Stone's Throw


This week we travel a stone's throw away while, at the same time, heading back to mid 19th Century.

In 1855, the surveyor responsible for mapping out the anticipated community of Myrniong was John Hardy, whose legacy is commemorated in the naming of Hardy Street. Interestingly, the area that now serves as the Recreation Reserve was initially earmarked for a cemetery. While no cemetery exists in Myrniong today, it is worth noting that The Plough once housed a morgue during this era.

By 1857, the landscape of Myrniong was evolving. A map from that year outlined plots allocated for 3 religious denominations and the Recreation Reserve. Out of these, the Church of England was the only one to materialize in 1867. The Catholic Church was established in Korobeit in 1864 and the Presbyterian Church found its home further up Pentland Hills Road for the convenience of that strong-Scottish community.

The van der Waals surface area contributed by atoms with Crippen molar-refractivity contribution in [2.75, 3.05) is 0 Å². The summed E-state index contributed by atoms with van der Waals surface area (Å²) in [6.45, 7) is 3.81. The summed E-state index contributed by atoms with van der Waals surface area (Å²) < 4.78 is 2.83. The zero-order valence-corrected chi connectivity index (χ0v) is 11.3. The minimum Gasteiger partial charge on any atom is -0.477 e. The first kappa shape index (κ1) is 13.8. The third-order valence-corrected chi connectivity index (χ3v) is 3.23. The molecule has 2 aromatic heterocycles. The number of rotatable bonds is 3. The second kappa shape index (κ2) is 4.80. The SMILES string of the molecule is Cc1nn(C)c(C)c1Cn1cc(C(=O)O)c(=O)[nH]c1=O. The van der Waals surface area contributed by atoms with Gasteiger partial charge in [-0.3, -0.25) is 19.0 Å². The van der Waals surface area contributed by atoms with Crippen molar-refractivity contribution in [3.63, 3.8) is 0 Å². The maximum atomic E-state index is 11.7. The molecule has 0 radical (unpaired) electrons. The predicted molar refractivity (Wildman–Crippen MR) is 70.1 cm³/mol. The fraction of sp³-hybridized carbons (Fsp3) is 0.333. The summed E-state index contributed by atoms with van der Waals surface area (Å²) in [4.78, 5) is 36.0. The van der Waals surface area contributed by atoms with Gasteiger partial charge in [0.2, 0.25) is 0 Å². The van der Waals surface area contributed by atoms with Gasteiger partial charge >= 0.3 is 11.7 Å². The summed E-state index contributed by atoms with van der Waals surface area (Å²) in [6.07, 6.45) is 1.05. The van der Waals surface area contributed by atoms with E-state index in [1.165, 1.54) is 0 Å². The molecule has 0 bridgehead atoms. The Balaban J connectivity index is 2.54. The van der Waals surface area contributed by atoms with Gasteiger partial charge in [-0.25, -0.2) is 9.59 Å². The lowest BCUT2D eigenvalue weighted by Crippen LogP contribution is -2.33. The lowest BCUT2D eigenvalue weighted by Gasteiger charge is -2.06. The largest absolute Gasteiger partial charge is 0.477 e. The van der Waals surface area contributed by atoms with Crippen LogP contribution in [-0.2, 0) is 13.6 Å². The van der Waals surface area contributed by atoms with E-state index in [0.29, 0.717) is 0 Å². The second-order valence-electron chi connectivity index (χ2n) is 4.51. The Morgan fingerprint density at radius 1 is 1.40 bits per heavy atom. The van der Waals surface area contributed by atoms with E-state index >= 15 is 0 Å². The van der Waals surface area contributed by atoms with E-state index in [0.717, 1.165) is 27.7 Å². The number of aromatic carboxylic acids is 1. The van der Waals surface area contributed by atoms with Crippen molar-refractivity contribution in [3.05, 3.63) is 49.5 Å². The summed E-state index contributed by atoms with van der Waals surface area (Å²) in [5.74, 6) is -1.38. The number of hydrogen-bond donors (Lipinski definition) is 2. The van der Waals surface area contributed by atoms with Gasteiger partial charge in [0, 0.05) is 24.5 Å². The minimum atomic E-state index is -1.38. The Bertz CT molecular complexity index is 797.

Before the construction of the Pentland Hills' Presbyterian Church, the community gathered for worship in 1859 at Thomas Fairbairn's flour mill, situated along Myrniong Creek. In this makeshift setting, the Presbyterian congregation would gather, perching themselves on sacks of wheat.

In the same year, on March 14th, a meeting was convened, chaired by Mr. Thomas Hamilton of Glenpedder, with Mr. Robert Lawson, owner of the Landsberg Estate, serving as the secretary. This meeting marked the decision to build a church to cater to the predominantly Scottish residents of the area.

Affectionately known as the "Kirk on the Hill," this church was perched at an elevation of 1,500 feet above sea level, a site generously donated by Mr. Charles McLaughlan. The construction relied on sandstone sourced from William Dunbar's quarry who supplied cartage free of charge. The pews were masterfully crafted by George Drysdale. The entire project came to a cost of £775.

Reverend James Scott from Bacchus Marsh assumed the role of the inaugural preacher for this newly erected church. On September 20, 1861, the foundation stone was finally laid, and the church was opened later the following year.

To this day, the location of this foundation stone is still unknown.

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